if (message instanceof ObjectMessage) {

        ObjectMessage objMsg = (ObjectMessage) message;
        Object obj = objMsg.getObject();
        epsProvider.getEPRuntime().sendEvent(obj);

      }
    } catch (JMSException e) {
      LOGGER.error(e);
    }
 }
}

Without going into much details about Esper (read their excellent documentation if you are interested). We use Esper in the demo to cope with ‘pojo streams’. These pojo streams can be aggregated and queried upon using regular SQL, which I think is really cool:

EPStatement moneyTracking = admin.createEPL(
 "select count(*) as nrOfTickets, sum(amount) as total, " +
 "avg(amount) as average, stddev(amount) as stddev " +
 "from TicketSoldEvent.win:time(15 sec)");

 moneyTracking.setSubscriber(new MoneyTrackerSubscriber());

Note that we are selecting here the count, sum, average and standard deviation aggreagtion of the ticket sale data, based upon the TicketSoldEvent pojos that were received during the last 15 seconds. The results of that query are handed over to another pojo, the MoneyTrackerSubscriber, which will just store this results in the database for displaying them in the GUI.

Note that we are barely scratching the power of Esper here. It is for example also possible to join pojo streams, based on pojo field values. Take for example a look at the following snippet, where we join the TicketRequestReceived event with the QuoteSentEvent which have the same processInstance id, to calculate the time between receiving a cellphone text message and actually replying on it (which might be an SLA).

// SLA for the time between the ticket request receival and the quote sending
 EPStatement responseTimings = admin.createEPL(
 "select TicketRequestReceivedEvent.timestamp as ticketRcvTime, QuoteSentEvent.timestamp as quoteSentTime, " +
 "TicketRequestReceivedEvent.processInstanceId as processInstanceId " +
 "from TicketRequestReceivedEvent.win:time(24 hours) inner join QuoteSentEvent.win:time(24 hours) " +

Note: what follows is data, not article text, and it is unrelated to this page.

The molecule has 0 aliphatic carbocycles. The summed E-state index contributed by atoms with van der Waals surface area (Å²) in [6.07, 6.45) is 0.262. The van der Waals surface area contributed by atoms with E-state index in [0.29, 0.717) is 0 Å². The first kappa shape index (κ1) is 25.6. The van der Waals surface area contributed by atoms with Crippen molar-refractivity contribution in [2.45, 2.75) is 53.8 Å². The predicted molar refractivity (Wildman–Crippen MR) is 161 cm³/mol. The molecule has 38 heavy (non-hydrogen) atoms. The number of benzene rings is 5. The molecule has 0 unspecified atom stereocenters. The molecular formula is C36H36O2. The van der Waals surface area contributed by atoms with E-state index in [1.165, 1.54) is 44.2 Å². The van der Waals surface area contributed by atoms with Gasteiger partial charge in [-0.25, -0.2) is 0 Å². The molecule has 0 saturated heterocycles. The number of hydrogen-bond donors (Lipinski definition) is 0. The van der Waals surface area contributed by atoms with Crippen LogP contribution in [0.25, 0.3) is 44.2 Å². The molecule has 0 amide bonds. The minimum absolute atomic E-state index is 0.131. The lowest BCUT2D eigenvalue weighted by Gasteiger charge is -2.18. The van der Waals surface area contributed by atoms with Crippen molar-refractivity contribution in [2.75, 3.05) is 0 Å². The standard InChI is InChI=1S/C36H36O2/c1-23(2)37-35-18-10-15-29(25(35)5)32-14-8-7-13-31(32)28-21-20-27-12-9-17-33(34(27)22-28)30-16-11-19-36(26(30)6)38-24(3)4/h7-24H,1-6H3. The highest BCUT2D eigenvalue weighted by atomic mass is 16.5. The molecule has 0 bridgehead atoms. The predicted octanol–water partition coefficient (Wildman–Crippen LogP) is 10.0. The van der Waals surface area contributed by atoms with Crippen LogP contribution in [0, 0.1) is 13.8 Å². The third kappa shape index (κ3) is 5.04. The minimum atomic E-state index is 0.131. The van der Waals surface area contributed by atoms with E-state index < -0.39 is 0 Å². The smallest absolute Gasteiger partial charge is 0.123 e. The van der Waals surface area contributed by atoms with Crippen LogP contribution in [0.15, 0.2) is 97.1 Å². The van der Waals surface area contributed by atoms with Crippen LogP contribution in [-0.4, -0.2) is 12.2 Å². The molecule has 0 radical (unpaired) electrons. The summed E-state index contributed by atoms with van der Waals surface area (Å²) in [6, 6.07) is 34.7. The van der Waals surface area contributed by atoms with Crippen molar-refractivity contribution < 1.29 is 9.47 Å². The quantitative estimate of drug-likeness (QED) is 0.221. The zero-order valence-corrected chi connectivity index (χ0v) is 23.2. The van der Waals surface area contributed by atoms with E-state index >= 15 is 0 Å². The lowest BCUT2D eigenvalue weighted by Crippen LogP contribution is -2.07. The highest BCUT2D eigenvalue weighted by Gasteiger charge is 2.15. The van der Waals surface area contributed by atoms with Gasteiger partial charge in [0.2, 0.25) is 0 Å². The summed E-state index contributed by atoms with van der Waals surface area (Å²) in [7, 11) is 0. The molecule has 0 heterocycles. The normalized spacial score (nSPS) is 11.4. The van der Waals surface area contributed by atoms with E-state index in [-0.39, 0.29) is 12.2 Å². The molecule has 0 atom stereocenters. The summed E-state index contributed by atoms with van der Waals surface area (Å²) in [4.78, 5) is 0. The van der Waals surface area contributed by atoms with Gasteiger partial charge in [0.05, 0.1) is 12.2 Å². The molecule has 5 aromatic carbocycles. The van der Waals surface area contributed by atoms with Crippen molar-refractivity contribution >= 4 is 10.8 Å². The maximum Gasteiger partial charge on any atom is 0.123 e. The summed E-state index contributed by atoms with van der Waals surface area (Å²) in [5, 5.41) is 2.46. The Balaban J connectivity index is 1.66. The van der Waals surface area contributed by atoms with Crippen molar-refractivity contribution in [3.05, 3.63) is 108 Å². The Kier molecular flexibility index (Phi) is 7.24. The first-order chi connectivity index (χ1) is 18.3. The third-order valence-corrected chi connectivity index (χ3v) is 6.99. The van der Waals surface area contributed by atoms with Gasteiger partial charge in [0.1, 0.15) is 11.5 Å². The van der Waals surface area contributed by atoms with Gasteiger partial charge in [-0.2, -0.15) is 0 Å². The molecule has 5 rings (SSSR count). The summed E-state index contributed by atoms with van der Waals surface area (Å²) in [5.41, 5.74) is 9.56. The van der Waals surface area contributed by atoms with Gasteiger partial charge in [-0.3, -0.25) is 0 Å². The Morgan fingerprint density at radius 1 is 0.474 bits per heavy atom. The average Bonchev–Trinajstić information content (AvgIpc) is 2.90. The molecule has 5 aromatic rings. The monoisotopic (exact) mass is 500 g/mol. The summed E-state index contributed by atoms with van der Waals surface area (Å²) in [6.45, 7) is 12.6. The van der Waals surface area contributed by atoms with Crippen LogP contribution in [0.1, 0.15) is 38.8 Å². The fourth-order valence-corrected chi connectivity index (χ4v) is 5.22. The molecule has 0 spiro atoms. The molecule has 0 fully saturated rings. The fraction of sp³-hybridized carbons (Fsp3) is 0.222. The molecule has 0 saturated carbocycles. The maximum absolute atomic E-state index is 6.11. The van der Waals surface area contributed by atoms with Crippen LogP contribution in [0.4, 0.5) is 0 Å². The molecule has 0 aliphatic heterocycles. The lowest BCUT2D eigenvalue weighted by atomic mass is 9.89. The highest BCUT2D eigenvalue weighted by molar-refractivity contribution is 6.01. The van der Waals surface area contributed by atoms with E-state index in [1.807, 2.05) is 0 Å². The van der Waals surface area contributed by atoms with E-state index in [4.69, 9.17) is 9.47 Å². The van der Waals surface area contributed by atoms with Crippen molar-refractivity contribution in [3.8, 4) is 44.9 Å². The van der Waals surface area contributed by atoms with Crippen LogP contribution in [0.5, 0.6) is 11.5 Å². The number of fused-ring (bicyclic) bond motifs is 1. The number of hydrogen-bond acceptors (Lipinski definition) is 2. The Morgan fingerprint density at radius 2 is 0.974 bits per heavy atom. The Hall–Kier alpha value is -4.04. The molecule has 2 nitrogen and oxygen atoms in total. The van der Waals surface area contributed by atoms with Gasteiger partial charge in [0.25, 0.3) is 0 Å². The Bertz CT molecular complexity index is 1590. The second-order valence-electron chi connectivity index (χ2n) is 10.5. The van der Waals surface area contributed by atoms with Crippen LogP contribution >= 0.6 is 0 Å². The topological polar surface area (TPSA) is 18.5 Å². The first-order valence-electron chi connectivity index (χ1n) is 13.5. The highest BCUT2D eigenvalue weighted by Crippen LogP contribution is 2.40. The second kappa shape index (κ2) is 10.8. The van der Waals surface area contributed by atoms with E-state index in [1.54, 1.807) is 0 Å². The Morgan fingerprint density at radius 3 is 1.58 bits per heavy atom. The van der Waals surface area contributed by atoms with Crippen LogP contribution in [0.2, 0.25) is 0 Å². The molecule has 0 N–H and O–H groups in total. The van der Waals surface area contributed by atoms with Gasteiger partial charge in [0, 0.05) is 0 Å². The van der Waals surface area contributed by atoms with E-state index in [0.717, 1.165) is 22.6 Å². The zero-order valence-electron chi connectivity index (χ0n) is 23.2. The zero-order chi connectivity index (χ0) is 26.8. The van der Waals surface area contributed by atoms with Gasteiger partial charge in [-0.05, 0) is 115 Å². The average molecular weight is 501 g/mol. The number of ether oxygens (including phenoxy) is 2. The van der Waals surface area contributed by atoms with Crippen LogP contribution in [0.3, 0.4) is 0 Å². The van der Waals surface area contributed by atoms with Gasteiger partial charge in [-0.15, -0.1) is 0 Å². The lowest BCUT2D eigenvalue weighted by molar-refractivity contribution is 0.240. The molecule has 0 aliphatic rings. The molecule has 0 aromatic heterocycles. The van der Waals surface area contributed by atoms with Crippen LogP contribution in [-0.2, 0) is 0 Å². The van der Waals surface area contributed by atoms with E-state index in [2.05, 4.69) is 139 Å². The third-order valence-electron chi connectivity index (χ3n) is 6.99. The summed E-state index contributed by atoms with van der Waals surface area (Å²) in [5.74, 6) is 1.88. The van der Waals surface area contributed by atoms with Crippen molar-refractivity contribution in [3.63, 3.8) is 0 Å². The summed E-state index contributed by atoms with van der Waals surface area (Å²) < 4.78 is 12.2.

"on TicketRequestReceivedEvent.processInstanceId = QuoteSentEvent.processInstanceId");

But you can go much further with Esper. I particulary like the pattern detection mechanism for streams. I’ve used it in the past a lot, for example to build a fraud-detection system: when a certain pattern in the events is found (I believe it had to do with money that was first refused and than we checked on events that were related to the same customer trying to get smaller amount of money approved), an email would be send out to all the account managers involved. But such features are probably for a next iteration of the demo. By that time, we might be able to leverage the SAM solution which Heiko described in a blogpost.

Bam: The end result

The following screencast shows the end result of the explanation of the previous section. The data that is gathered by the subscribers of our events, are displayed using a Seam application, with Richfaces for the general GUI and Primefaces for the flash chart rendering. Using some ajax magic, the charts are rerendered in real-time.

The demo BAM application shows following information:

  • The average and standard deviation time between receiving the text messga eand sending a response (SLA)
  • The time it took the customer to respons with an ‘accept message’, shown as a pie chart with catagories (eg < 30 seconds)
  • The number of customers who had enough money on their balance vs those who didn’t
  • The total money earned (with average and stddev)  in the last 10 windows of 15 seconds

It is easy to see how the information from the BI reports and the BAM application can be used to enhance the business process. Eg when a lot of customers aren’t able to pay because they forgot to add money to their account, it could be wise to add a step to the process that ask ‘do you want to add more money?’, using the credit card registered with the customer. So, your imagination is the only limiting factor here 😉

Like before, the source code can be found in our svn repo:

3 Comments

  1. Eduardo September 18, 2009

    Hi,

    very interesting this demo. I have a app that enable any celphone execute activities, but in Oracle BPM server!

    See this!
    http://www.youtube.com/watch?v=JGkJj-fZUS8
    http://www.youtube.com/watch?v=Lhf9GlYzqOA

    xBPM is a little diferent, because has a client for execute tasks and not for SMS! But the idea is the same, make mobility in process management!

    Regard

  2. Joram Barrez September 18, 2009

    @Eduardo: nice demo! Is xBPM tied to Oracle or is it BPM product agnostic?

    We did something similar a few months ago, using a bluetooth client and a JME app on the phone: http://www.jorambarrez.be/blog/2009/05/13/jbpm-community-day-2009-retrospective/

  3. Abhishek October 21, 2011

    Great post. For those who are interested in checking out JBPM5, You can Try JBPM5 on BPMGeek.com. Live standard install